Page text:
Weston's Music Hall

Weston's Music Hall was a music hall and theatre that opened on 16 November 1857 at 242-245 High Holborn in London, England. In 1906, the theatre became known as the Holborn Empire.

Weston's Music Hall
1868 Royal Music Hall
Royal Holborn Empire
1892 Royal Holborn Theatre of Varieties
1906 Holborn Empire
AddressHigh Holborn
Camden, London
Coordinates51.5174°N 0.1201°W / 51.5174; -0.1201
OwnerHenry Weston
DesignationDemolished 1960
TypeMusic hall
Capacity2000 (1906)
Opened16 November 1857
Closed12 May 1941
Rebuilt1886-1890 Lander and Bedells
1906 Frank Matcham
Years active1857 - 1941
ArchitectFinch Hill and Edward Lewis Paraire


Early years

The theatre was constructed on the site of the Six Cans and Punch Bowl Tavern. The licensed victualler of the premises, Henry Weston, had already transformed the former Holborn National Schoolrooms into a music hall several years before.[1] This purpose built hall was his response to the success of Charles Morton's Canterbury Music Hall in Lambeth. In 1861, Morton struck back by opening the Oxford Music Hall, nearby in Oxford Street; a development Weston opposed on the grounds there were already too many music halls in the area.[2]

The theatre was renamed the Royal Music Hall in 1868, and then changed names again in 1892, becoming the Royal Holborn Theatre of Varieties. So successful was it in that decade it began to rival Morton's Canterbury Theatre, which was the most popular and profitable in London.

The hall's early and most influential years were presided over by an exacting chairman and master of ceremonies, W. B. Fair, famous for the song Tommy, Make Room for Your Uncle.[2] He chose the acts, warmed the audience up for each succeeding performance, and encouraged them at all times to interact with the performers throughout the evening. Fair was thus responsible for introducing to the London stage some of the most famous music hall acts, including Bessie Bellwood and JH Stead.[1]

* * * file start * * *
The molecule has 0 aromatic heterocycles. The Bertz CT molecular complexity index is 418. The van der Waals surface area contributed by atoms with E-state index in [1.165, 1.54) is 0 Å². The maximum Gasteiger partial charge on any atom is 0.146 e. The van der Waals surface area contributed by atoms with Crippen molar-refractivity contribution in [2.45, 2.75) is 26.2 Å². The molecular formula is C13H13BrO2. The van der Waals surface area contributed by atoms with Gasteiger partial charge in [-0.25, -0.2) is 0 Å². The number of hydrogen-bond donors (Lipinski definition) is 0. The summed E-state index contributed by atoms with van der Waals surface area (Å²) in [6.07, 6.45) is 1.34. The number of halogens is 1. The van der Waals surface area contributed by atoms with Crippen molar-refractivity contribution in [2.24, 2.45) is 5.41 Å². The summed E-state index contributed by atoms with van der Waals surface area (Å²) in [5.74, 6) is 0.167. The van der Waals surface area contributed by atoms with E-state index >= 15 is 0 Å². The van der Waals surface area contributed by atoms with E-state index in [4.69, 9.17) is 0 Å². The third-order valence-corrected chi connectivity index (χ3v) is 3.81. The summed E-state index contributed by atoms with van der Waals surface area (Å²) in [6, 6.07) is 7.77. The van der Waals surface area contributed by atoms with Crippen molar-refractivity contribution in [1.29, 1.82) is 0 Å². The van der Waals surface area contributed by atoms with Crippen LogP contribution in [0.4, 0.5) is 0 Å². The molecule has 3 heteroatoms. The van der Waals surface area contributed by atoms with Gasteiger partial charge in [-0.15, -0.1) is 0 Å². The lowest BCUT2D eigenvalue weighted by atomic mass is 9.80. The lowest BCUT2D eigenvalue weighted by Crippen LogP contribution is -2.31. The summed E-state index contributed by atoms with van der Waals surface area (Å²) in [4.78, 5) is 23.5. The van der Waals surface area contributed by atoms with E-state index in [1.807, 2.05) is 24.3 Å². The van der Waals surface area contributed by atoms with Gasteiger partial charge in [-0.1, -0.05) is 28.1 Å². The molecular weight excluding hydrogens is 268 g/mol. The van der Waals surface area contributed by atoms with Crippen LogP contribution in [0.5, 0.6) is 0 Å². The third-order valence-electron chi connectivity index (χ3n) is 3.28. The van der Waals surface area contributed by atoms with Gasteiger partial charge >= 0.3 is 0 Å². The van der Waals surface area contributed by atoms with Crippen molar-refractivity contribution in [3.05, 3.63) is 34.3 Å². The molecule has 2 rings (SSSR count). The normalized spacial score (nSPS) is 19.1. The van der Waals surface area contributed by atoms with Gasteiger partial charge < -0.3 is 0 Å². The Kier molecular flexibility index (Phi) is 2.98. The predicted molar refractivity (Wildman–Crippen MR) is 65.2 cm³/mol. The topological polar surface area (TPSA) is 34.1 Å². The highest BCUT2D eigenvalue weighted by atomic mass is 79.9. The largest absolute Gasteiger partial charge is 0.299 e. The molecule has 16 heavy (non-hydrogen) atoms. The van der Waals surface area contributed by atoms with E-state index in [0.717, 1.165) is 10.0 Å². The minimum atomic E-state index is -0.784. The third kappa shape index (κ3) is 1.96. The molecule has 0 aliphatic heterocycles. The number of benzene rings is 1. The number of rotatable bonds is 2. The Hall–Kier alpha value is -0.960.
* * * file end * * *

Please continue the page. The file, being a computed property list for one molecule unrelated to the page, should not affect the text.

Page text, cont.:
The theatre became moribund at the beginning of the 20th century, but was rescued by George Cray, with sketches such as The Fighting Parson.

Holborn Empire

In 1905 the theatre was bought by the variety impresario Walter Gibbons[3] and in 1906 he had the theatre auditorium remodelled by Frank Matcham at a cost of £30,000;[4] the theatre was renamed the Holborn Empire.[5] The Holborn Empire was the last surviving variety theatre in the West End,[6] also performing special theatrical matinees.

On 22 January 1907, a long brewing dispute between artists, stage hands and managers of the theatres came to a head at the Holborn Empire. The artists, musicians and stage hands went on strike. Strikes in other London and suburban halls followed, organised by the Variety Artistes' Federation. The strike came to be known as the Music Hall Wars, and was against the conditions imposed by the managers. These included sole rights to a star and the ability to include additional matinee performances in the schedule without pay, or notice. Eventually the managements were forced to give in, in the face of solidarity by major stars like Marie Lloyd, and additional payments for matinee performances were introduced.[7]

The theatre premièred the first full-length feature film in 1914, The World, the Flesh and the Devil, a 50-minute melodrama filmed in Kinemacolour.[8][9] In 1926, comedians Flanagan and Allen were booked by Val Parnell for a début at the theatre,[10] and Margaret Lockwood made her first stage appearance at the age of 12, in 1928, as a fairy in A Midsummer Night's Dream.

The Holborn Empire was where Max Miller was taken on by impresario Tom Arnold in 1926, and also where he starred in the George Black revues Haw Haw! (1939), followed by Apple Sauce (1940) featuring Florence Desmond, Jack Stanford and Vera Lynn. The theatre was closed as a result of an unexploded time bomb near the stage door,[11] during the Blitz on the night of 11–12 May 1941, and the show transferred to the London Palladium.[12]

The building was hit the following night by another bomb and too badly damaged to reopen. It was finally pulled down in 1960.


  • The Oxford Companion To Theatre (second edition) (1957)
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